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Review by Rich Cline |
dir Lina Roessler
scr Anthony Grieco
prd Jonathan Vanger, Pierre Even, Cassian Elwes, Arielle Elwes, Wayne Marc Godfrey
with Michael Caine, Aubrey Plaza, Scott Speedman, Ellen Wong, Cary Elwes, Veronica Ferres, Luc Morissette, Frank Schorpion, Florence Situ, Philip Le Maistre, Linda Nourse, Sebree Laurie
release US 17.Sep.21,
21/Canada Universal 1h42
BERLIN FILM FEST
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A snappy comedy centred on a generation gap, this movie is brisk enough to hold the interest, layering bigger ideas under a silly situation. Director Lina Roessler tells the story with a jaunty sensibility that plays on character eccentricities and narrative gimmicks. Little about the plot is unpredictable, but the tension between the characters touches a few nerves. It's also a gentle celebration of the power of literature.
In need of a bestselling novel, young publisher Lucy (Plaza) turns to reclusive author Harris (Caine), whose contract reveals that he owes the company a book. Hopefully this will save the company from a takeover by sexy shark Jack (Speedman). Harris is a cantankerous grump who, after chasing Lucy and her assistant Rachel (Wong) off at gunpoint, begrudgingly gives them his first manuscript in 40 years. But now he also has to do a book tour to promote the novel. And while his misbehaviour drives Lucy crazy, it touches a nerve with new fans.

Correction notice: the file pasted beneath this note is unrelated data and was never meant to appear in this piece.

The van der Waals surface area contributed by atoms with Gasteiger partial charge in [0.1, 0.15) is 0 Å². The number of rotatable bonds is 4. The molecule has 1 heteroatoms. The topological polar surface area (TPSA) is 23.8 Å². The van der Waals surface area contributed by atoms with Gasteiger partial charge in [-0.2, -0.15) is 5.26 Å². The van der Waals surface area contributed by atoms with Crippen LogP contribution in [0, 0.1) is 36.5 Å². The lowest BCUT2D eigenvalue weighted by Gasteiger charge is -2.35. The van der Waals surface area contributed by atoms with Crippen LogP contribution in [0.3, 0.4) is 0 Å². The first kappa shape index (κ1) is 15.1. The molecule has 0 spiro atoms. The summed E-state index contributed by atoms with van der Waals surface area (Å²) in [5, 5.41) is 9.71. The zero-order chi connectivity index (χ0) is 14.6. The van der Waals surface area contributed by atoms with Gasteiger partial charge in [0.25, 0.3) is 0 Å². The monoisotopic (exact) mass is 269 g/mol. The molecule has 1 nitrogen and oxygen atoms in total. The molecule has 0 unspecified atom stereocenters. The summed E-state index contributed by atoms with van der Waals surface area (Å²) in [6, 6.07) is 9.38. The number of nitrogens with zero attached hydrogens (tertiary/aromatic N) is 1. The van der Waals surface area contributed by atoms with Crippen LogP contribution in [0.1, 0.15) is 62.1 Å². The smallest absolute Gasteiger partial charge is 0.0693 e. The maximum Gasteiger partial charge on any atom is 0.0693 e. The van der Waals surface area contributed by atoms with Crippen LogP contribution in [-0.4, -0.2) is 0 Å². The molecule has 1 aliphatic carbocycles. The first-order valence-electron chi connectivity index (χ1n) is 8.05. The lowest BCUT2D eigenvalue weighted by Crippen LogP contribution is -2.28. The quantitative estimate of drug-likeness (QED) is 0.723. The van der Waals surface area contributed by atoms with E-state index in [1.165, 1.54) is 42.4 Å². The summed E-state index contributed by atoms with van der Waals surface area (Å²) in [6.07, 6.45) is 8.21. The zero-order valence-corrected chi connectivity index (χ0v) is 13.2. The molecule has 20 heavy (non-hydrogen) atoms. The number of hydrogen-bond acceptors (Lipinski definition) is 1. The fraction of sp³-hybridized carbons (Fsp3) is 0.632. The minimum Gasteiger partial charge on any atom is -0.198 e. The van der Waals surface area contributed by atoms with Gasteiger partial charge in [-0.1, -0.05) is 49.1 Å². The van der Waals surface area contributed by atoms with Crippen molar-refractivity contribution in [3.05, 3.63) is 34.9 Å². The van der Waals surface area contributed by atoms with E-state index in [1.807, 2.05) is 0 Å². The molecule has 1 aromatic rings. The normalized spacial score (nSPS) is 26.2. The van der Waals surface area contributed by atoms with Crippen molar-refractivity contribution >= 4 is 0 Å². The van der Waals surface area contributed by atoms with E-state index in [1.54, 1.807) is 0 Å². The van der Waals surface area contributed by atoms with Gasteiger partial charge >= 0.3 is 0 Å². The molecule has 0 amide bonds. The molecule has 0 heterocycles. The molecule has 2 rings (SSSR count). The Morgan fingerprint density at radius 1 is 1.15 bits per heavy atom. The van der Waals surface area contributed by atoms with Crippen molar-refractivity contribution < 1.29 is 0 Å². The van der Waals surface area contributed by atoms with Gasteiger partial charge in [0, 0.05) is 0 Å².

Under the movie's bright and silly, serious things are quietly simmering. These mainly come from backstories, such as Harris' quiet grief over the loss of his wife and his editor-publisher friend, Lucy's father. On the other hand, he acts like a spoiled child, abrasively provoking everyone he encounters. Of course, his vile curmudgeonly antics increase his social media fame, although selling books is another issue. Through all of this, there are continual hints about where the story is heading.
The cast has fun playing exaggerated characters, each a potential scene-stealer. Plaza tamps down her usual quirkiness as the cheerful-cynical Lucy, bringing depth to Lucy's tenacity as she flails to save her father's company. Caine goes for broke as the cranky Harris, adding sensitivity beneath the surface to make Harris likeable. Speedman is charming as both the anodyne villain of the piece and the somewhat obvious romcom foil. And Elwes has a hilarious cameo as a flamboyantly snooty book critic.
Gurgling under the goofiness is the fact that publishing is a fading industry, and hipsters would rather buy a t-shirt featuring Harris than his hardback book. Grieco's script gently reaffirms the joys of reading, while a more intriguing theme explores how each of us, in one way or another, feels like a fraud. This allows the story to take on some additional meaning as it heads into its unsurprisingly sentimental final act. And it's all wrapped up in a way that leaves us feeling warm.
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© 2021 by Rich Cline, Shadows on the Wall
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